"We're just thinking about how to play differently in Tulsa," Bernson said. "We love The Colony and Treehouse, but we're considering how do we change things up? How could we host our own events?"
"What we're thinking of is basically a series of house parties," he explained. "Can we find a host that could accommodate 30 to 60 people? It would be a smaller show and cost a little more money, but we'd give everyone a CD and make it something more personal."
"We're just trying to exhaust different angles," Coffman interjected. "We always want to try different things, not just the weekly gigs at the local bar. We always want to push ourselves and push our audience."
"Nick popped the idea on us a few days ago," Jordan Holt said, "and at first, I thought it was kind of hokie. Once I got to thinking about it, though, it's a really good idea. The people that would be there want to hear you and there's an exclusivity to it that will attract people. We would have to modify our sound, as in how loud we play, but we can figure that part out pretty easily."
"Just think about it," said bassist Nick Abbott. "You get 30 pairs of ears that are there to listen to you specifically."
"If this can work and we find the right people, it could grow naturally," Bernson said. "It could theoretically turn into a Moai house party tour. We could start with a three date run of Tulsa, Norman and Stillwater. We'd have to modify some things, like not playing so loud and scaling back our lights, but we want to bring the entire show, lights and all."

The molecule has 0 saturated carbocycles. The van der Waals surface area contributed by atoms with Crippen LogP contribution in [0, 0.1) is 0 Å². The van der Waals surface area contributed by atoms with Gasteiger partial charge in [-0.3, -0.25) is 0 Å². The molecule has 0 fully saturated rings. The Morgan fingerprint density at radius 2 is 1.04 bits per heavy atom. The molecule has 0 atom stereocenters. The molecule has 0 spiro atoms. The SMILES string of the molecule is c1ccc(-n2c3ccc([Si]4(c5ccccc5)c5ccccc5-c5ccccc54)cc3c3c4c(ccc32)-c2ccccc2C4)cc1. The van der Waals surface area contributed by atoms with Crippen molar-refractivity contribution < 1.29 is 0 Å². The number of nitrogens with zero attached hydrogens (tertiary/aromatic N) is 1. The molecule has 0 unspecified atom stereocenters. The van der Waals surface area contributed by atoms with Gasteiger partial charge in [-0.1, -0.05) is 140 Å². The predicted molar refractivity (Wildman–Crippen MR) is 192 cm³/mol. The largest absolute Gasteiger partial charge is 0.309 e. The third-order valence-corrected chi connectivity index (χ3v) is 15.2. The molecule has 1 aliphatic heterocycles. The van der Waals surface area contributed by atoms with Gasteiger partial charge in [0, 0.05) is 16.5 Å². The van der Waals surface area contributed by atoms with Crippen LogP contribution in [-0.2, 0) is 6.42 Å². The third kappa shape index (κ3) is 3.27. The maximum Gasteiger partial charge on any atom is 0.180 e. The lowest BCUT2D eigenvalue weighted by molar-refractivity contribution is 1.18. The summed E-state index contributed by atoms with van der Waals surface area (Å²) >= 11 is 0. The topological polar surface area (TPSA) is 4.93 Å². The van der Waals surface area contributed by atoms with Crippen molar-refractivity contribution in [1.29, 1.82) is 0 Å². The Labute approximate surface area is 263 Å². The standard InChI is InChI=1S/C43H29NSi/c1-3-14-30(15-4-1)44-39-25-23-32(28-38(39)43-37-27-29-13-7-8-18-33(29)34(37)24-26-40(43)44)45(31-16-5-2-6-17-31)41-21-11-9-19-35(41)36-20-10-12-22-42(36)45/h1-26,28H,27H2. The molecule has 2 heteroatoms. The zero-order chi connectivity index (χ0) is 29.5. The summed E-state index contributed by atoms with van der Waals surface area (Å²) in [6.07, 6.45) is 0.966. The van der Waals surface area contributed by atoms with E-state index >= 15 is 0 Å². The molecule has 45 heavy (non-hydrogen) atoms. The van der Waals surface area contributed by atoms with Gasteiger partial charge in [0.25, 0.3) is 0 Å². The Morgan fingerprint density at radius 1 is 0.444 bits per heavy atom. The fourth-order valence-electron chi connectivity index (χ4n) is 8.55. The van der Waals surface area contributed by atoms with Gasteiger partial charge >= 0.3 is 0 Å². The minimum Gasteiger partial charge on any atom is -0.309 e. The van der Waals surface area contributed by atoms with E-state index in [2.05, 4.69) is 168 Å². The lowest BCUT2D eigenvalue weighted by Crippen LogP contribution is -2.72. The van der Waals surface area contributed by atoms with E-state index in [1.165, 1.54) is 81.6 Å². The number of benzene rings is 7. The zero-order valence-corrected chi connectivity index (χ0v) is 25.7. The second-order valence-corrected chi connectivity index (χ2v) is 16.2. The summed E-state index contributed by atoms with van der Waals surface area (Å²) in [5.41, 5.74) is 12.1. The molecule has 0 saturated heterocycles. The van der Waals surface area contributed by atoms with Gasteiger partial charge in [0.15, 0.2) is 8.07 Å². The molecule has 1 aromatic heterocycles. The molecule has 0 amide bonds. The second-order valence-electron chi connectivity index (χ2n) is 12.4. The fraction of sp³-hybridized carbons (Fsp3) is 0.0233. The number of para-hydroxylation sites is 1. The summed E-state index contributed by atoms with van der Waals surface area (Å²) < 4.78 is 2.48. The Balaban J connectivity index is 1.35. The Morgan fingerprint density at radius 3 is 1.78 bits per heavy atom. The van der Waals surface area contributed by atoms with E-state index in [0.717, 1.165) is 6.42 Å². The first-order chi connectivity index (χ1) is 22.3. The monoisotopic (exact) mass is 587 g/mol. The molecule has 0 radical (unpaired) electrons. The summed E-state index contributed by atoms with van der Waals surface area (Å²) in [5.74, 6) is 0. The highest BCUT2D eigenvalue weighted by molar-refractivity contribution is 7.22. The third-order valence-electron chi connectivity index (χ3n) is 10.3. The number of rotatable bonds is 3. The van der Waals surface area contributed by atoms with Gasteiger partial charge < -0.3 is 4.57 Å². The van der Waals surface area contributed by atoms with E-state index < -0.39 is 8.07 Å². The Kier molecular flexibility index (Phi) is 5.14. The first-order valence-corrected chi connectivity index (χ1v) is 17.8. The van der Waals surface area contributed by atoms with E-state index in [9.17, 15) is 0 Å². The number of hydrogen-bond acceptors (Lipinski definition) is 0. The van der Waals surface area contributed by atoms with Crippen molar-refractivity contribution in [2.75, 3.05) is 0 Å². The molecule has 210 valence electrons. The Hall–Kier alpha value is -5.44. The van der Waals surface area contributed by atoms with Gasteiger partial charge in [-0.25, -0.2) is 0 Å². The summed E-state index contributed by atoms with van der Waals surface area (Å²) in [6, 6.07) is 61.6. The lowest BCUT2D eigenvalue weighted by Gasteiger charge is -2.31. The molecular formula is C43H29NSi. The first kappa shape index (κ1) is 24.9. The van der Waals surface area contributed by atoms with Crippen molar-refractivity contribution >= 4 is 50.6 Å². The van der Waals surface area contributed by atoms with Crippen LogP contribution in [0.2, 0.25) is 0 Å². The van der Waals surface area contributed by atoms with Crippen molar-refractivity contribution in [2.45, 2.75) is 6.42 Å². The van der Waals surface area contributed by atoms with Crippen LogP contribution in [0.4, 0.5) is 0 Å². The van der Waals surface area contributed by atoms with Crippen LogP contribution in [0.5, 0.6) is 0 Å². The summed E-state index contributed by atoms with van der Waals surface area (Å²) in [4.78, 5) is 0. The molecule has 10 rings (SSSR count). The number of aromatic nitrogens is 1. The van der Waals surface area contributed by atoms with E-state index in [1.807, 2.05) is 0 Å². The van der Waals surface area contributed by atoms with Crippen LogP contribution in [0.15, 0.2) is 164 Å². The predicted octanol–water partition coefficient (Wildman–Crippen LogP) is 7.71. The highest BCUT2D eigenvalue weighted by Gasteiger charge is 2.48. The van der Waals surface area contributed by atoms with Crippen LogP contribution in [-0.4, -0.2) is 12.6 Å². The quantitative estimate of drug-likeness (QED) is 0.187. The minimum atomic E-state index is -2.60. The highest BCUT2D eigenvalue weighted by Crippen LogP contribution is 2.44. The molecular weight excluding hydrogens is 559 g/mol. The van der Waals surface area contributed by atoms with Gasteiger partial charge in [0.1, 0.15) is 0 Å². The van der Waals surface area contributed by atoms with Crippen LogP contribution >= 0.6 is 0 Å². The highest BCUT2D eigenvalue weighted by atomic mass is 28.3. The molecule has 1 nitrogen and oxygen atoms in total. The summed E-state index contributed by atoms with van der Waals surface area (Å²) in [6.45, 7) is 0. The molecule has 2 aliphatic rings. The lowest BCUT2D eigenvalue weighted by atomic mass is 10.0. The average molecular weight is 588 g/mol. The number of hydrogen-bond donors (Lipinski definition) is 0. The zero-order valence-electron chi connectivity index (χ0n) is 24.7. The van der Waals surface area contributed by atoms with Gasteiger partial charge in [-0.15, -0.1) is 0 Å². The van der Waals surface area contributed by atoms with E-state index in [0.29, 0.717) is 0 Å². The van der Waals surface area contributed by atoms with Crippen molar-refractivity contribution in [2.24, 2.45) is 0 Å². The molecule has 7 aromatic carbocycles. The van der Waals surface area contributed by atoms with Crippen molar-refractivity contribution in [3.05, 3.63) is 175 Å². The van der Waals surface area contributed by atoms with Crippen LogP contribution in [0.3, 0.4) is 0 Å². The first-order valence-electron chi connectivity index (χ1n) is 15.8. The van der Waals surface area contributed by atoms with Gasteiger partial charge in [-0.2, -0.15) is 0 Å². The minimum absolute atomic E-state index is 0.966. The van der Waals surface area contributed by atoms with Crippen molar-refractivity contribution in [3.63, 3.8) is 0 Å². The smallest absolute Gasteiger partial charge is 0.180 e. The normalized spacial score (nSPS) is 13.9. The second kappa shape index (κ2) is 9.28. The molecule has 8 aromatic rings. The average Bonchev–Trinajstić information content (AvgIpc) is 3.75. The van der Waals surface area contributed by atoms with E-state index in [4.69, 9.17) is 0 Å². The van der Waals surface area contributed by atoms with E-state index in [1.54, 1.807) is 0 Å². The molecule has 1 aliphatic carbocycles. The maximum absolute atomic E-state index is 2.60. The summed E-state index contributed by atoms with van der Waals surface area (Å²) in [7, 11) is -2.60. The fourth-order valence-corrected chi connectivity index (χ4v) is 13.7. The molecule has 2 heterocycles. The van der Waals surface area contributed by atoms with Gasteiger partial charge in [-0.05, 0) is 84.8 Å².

"I just think that most bands think 'How can we play bigger venues?', but that's the wrong way to think. You should be asking 'How do we connect with more people?' because that's really the key."
Granted, this is a different concept, but The Moai Broadcast has always approached things differently -- that's what has always made the group stand out. Ultimately, Bernson explained the band's perspective by sharing "I feel like unless we do something different, we'll hit a brick wall and we don't want to do that."
A Little Perspective
If anyone in Tulsa can make a concept like this work, it's The Moai Broadcast. After all, it's not like this is a new idea. House Concerts Unlimited has been hosting shows in individual's homes within Tulsa since late 2008 and the economics of touring have proved this type of show to be beneficial to the artists and the fans. Traditionally, however, the house concert concept has been limited to primarily acoustic shows and more traditional singer/songwriter material.
Moai's take on the concept expands it to another level, though, incorporating a full band experience, albeit within a private and personalized atmosphere. And if you know Moai Broadcast, this won't be a polite, sit back and watch the show affair: This will be a full-on house party because if Moai doesn't get you dancing, no band will.